Silent lectures are intended to evoke the multiple, intertwined meanings of basic concepts. As I’ve discovered in my teaching, sometimes silence on my part is the best way to stimulate the user to become active in the process of making associations.
Each silent lecture is self-timed. After downloading the file, click on slide show; the powerpoint should run automatically. If you are an instructor, you’re welcome to use the silent lectures in your course. I’d appreciate your feedback.
Musicians, dancers, and actors perform; and audiences applaud. Coaches and sports statisticians measure athletes' performance. Companies monitor the performance of their employees, stock markets register the performance of firms, and at the semester's end students are asked to evaluate their professors. Top Ten lists are ubiquitous; online ratings of restaurants, movies, and books abound; and we are frequently asked to rate the reviewers. This slideshow explores the interplay of the real-time skilled achievement of effective performance and the evaluative principles of measurement. From the bedroom to the boardroom, pharmaceutical companies and management consultants promise enhanced performance. We live in an age of performance anxiety.
What is an effective demonstration? Protestors demonstrate. Engineers demonstrate their inventions. Rock bands, technologists, and website builders make demos - working models at various levels of completion that point to capacities for further development just as a protest demonstrates capacities for further escalation. An engagement ring signals commitment and demonstrates future earnings potential. This slideshow explores the interplay of political, commercial, and technological demonstrations. A Steve Jobs' demonstration of a new Apple product is orchestrated to resonate with Mac or iPod users as a quasi-social movement. And before it was a film, Al Gore's slideware demonstrated the threat of environmental catastrophe. Demonstrations are important for a vibrant democracy. Because political and technical issues are increasingly intertwined, effective demonstrations are likely to mobilize charts, graphs, models, and simulations no less than the mobilization of protestors in the street.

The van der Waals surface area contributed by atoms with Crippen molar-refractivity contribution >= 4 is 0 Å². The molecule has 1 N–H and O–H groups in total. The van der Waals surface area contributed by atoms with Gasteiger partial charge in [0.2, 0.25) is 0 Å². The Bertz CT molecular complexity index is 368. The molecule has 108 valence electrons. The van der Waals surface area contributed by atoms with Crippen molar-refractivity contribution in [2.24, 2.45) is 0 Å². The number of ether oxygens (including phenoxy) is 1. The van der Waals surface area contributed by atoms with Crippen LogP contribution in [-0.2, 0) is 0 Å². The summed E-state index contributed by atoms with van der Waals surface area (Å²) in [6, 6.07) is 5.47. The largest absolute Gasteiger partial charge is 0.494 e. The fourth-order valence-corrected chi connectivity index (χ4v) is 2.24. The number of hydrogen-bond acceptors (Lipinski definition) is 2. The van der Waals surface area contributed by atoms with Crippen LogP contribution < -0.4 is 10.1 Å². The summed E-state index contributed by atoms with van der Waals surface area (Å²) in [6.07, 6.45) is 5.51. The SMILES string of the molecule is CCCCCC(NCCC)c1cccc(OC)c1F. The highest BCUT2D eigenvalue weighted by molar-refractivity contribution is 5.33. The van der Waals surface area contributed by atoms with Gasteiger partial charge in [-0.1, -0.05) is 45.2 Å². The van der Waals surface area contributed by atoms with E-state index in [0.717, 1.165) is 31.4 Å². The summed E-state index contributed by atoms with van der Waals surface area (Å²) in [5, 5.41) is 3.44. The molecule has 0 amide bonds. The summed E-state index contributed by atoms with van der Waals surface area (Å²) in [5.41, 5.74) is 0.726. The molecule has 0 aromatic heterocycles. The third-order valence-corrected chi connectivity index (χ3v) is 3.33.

We live in an age of modeling. This slideshow explores the interplay of models as representation and experimentation. A model can gesture to some exemplary, even utopian, point. As a figure of imagination, it can be a guide, a model, for action. Models can also represent the current situation or state of knowledge, whether of protein folding, a national economy, or the urban environment. But as we also know from the practice of fashion designers and architects, a model is not simply a means to represent a final product to the client but is also a method for testing and experiment. Examples here include: the extraordinarily detailed scale models of a real estate developer, the hydrological model of the Keynesian economy, and fashion boutiques in Tokyo's Shibuya district in which the young salewomen model ensembles which they themselves distinctively fashion.
Frequently Asked Questions
In this silent lecture, Gernot Grabher and I play with the genre of frequently asked questions. Keywords: innocence, anticipation, confusion, frustration, resignation, desperation, provocation, hostility.
This Place, These People
The photographs in this self-timed presentation are by Nancy Warner, the San Francisco-based photographer who collaborated with me for the book project, This Place, These People (Columbia University Press, 2013). The voice is mine, reading selected passages from the book, some of them the words of Nebraska farm people, others taken from my Afterword to the book. The music is “Come In!” by Vladimir Martynov, performed by Gidon Kramer and the Kremerata Balica from the CD Silencio (Nonesuch, 2000).